An effective name will establish your marketplace presence, convey what you do, and create a memorable impression. Thumb through phone books, DBA filings, directories and The Trademark Register of the United States to research names already in use or similar to yours. Determine if your chosen name has an available domain name for your future website, and reserve it. Be sure to choose a name that you can live and grow with.
Month 4: Calculate the Costs
It's critical to determine how much cash you'll need. Create a checklist of expenditures. List the equipment, supplies and people needed to operate your business. Itemize startup costs for inventory, signage, sales and marketing literature or tools, research, licenses, permits, operating capital, and legal or professional fees. Calculate your monthly overhead for rent, supplies, utilities, business and health insurance, taxes, Internet access and other services. Factor in your salary and employee or contractor wages. Refer to industry specific startup books and resources for additional costs that may apply to your respective business type. Tally and double-check the numbers before you begin your money hunt.
Month 5: Write Your Business Plan
You gain an advantage by building your business on paper first. A business plan's value goes beyond its ability to help secure a loan package for you. It's a working document that helps you prepare for opportunities as well as difficulties.
The body of a business plan can be divided into four sections: the description of your business, the marketing plan, the financial management plan and the management plan. Addenda to the plan should include an executive summary, supporting documents and financial projections.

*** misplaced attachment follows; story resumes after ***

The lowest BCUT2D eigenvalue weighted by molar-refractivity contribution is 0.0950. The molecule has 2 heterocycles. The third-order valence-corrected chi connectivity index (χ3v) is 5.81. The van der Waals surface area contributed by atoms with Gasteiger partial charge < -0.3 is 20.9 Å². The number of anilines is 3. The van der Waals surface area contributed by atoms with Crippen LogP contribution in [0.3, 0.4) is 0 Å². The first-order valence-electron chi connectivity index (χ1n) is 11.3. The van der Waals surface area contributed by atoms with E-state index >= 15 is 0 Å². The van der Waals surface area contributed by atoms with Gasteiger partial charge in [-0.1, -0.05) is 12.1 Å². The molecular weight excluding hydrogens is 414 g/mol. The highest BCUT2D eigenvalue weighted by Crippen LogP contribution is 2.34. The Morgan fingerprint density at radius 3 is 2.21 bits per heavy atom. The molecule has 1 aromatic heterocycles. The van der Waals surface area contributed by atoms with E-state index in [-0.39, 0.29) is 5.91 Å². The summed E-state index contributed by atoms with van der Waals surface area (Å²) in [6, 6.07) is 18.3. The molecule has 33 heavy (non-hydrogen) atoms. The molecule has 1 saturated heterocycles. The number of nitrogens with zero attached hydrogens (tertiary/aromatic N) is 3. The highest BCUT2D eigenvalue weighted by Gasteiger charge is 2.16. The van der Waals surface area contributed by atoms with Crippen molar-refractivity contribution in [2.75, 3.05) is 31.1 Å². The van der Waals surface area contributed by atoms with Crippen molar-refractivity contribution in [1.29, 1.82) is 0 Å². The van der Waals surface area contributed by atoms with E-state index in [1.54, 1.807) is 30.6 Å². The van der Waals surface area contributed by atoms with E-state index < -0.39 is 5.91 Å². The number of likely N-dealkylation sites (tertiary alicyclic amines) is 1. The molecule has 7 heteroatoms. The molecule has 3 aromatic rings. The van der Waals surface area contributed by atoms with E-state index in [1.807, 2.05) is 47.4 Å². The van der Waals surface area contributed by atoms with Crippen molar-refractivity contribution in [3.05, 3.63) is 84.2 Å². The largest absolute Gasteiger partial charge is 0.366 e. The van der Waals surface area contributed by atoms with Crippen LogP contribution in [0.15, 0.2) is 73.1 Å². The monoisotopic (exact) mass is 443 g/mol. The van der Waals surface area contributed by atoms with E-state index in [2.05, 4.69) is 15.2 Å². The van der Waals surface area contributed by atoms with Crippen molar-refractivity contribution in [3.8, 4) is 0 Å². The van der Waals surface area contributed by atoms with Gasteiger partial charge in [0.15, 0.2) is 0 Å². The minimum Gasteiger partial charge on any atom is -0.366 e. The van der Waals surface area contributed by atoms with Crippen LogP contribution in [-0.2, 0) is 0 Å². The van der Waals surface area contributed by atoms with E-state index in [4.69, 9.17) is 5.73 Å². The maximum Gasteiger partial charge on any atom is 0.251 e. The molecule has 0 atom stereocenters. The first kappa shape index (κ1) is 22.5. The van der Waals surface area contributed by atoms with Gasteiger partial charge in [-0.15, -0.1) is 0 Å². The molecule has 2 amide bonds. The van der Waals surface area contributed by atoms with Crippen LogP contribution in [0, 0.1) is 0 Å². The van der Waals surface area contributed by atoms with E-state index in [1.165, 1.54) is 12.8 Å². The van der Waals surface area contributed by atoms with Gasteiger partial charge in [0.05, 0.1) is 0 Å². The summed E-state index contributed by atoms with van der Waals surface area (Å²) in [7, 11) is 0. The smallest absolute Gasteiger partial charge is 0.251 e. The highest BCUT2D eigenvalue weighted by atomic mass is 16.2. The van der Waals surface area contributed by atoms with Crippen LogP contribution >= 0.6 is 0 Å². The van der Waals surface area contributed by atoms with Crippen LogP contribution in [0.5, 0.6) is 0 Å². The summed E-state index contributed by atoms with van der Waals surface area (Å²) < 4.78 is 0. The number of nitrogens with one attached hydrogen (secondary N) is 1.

Writing a plan forces you to think through every aspect of your venture. The process will convince you to proceed with your idea or look for a new one. Glean some inspiration and guidelines from resources below.
Month 6: Identify Sources of Startup Financing
Many entrepreneurs self-finance their businesses through personal savings, loans or credit cards. You may also be able to match your qualifications with a microloan: Private and SBA-backed agencies make loans from a few hundred dollars to $25,000. You can find a local microlender through the SBA's website.
You may also qualify for a niche or specialty loan. A new lending and learning organization called Count Me In makes loans from $500 to $10,000 to women entrepreneurs. Wells Fargo and Bank of America offer special loan programs for women, minorities and small-businesses.
Although there's no such thing as "free money" for small businesses, there are some cash awards, prize money and minigrants offered by a dwindling pool of organizations. Begin your search in Awards, Honors & Prizes, a publication by the Gale Group that should be available at your local library.
Whatever your funding source, remember to incur any debt in moderation. You'll make better business decisions when you're not under the pressure of heavy debt.